Adjustable-rate mortgage applications have lower fraud risk
There is now less fraud risk associated with adjustable-rate mortgage applications and this will offset some of the higher hazard associated with a purchase market.
February's loan application defect index for ARMs was 98, while for fixed-rate mortgages it was 101, according to First American Financial; both were unchanged from January. Since April of last year, the ARM index has been lower each month except in July.
Historically, consumer demand for ARM loans increases when mortgage rates rise. The most recent Mortgage Bankers Association application survey had a 7% market share for these loans. At the start of the year, the share was 5%.
"At the height of the housing boom, ARMs were all the rage, and many included additional elements that added risk, such as negative amortization, payment-option and interest-only options, and teaser-rate ARMs," said First American's Chief Economist Mark Fleming in a press release.
"Today's ARM is not like those of the past. It is essentially the same as the 30-year, fixed-rate mortgage with one difference — rates adjust after an initial fixed period of usually five or seven years. Saving half a percent on the mortgage rate may be worthwhile for many consumers, especially if their expected tenure length in the house is not 30 years."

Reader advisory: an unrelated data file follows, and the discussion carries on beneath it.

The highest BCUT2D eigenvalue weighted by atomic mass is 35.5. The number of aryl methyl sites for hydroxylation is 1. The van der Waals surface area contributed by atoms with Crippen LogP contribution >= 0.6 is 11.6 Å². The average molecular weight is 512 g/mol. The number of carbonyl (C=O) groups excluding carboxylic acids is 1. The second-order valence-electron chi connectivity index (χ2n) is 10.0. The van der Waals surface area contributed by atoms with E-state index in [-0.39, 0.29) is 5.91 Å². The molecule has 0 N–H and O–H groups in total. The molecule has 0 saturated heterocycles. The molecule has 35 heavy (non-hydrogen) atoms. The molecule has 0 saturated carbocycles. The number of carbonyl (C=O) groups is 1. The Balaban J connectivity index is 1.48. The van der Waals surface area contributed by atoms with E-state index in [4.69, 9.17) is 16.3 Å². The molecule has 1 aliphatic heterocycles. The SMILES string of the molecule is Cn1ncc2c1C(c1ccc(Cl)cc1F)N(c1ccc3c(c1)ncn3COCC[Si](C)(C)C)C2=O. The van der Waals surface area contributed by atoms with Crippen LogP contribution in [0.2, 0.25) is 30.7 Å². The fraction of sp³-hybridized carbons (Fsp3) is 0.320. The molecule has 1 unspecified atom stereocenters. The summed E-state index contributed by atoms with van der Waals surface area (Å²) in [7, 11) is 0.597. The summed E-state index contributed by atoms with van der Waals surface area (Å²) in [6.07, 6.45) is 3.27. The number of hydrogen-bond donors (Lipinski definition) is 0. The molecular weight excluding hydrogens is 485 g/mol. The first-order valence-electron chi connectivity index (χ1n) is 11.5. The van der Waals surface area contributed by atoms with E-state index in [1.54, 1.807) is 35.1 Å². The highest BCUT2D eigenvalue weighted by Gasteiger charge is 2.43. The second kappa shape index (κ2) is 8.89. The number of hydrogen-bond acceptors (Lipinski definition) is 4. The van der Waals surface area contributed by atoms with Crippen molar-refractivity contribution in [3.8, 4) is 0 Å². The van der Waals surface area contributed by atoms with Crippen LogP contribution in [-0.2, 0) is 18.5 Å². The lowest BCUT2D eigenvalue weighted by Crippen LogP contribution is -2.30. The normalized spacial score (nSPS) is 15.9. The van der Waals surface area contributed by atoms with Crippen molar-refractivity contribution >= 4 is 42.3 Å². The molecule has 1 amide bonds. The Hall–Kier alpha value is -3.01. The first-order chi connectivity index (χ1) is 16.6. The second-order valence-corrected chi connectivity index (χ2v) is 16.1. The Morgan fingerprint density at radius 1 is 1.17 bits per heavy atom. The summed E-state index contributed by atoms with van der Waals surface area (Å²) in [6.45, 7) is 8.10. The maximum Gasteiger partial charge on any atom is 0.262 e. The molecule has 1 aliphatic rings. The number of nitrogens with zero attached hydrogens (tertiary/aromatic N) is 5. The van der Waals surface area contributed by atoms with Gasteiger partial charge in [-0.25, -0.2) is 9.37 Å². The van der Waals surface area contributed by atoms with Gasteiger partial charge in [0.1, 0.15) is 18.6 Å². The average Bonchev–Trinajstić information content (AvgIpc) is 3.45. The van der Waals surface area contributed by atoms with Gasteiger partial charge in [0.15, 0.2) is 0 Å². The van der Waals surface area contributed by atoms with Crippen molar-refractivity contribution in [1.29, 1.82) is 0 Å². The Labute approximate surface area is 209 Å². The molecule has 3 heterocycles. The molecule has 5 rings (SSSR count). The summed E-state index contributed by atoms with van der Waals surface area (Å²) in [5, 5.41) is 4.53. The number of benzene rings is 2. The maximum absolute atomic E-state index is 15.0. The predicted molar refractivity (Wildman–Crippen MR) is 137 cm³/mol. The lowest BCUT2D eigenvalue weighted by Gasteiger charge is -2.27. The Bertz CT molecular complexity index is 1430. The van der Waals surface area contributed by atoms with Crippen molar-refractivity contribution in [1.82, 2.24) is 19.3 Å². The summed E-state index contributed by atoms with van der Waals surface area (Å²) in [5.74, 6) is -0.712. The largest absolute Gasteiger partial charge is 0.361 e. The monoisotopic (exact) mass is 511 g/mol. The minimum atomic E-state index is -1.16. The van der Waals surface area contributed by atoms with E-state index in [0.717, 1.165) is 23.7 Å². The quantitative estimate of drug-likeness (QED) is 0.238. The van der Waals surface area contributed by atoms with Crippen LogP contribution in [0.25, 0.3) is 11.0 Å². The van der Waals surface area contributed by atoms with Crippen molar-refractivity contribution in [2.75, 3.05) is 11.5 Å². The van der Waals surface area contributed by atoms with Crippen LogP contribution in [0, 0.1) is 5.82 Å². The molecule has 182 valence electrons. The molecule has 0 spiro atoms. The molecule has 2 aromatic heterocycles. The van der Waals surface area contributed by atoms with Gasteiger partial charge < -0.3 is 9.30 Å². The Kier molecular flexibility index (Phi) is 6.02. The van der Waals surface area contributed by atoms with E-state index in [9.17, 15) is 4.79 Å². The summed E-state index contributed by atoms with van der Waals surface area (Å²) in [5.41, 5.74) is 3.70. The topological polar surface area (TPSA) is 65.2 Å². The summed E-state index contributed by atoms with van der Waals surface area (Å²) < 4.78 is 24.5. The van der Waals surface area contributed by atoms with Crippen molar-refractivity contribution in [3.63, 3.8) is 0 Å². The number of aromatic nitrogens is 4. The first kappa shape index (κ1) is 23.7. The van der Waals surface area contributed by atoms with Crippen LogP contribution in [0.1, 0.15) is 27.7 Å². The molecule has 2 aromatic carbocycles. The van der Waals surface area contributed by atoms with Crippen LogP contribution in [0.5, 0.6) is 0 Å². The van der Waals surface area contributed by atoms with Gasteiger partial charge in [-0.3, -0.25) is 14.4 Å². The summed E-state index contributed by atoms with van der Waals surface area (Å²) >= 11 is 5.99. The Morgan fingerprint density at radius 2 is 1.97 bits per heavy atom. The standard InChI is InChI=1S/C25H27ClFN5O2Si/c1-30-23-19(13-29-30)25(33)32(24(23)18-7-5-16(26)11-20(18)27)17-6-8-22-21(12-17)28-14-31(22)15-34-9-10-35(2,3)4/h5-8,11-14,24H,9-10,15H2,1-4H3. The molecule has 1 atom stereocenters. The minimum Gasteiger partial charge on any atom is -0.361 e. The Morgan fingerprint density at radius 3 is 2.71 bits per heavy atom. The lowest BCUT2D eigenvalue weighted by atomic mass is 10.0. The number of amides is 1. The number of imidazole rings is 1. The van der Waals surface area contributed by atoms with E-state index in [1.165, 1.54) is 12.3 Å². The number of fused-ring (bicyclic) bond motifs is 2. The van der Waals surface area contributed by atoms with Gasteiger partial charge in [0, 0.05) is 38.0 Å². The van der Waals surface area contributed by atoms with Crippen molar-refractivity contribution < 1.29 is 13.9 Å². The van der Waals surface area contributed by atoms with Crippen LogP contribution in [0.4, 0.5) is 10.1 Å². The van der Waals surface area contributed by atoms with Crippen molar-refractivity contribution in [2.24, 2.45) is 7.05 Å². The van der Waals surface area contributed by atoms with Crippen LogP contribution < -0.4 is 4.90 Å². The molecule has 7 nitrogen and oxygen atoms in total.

"As mortgage rates continue to rise, the share of ARMs is also likely to increase and, if current defect risk patterns hold, will offset some of the increased risk the market will bear as it shifts to purchase transactions," he said.
Typically, ARM applications had a higher risk of defects than those for an FRM. In November 2013, the ARM defect index was 136 and the FRM index was 120. But the spread between them narrowed to just 2 points in December 2016.
The overall index remained at 83 for the sixth consecutive month, but is up 9.2% from 76 in February 2017.
The purchase loan defect index was 91 in February, down from 92 in January but up from 85 for February 2017. For the fifth month in a row, the defect index for refinancings was 69, but in February 2017, it was 61.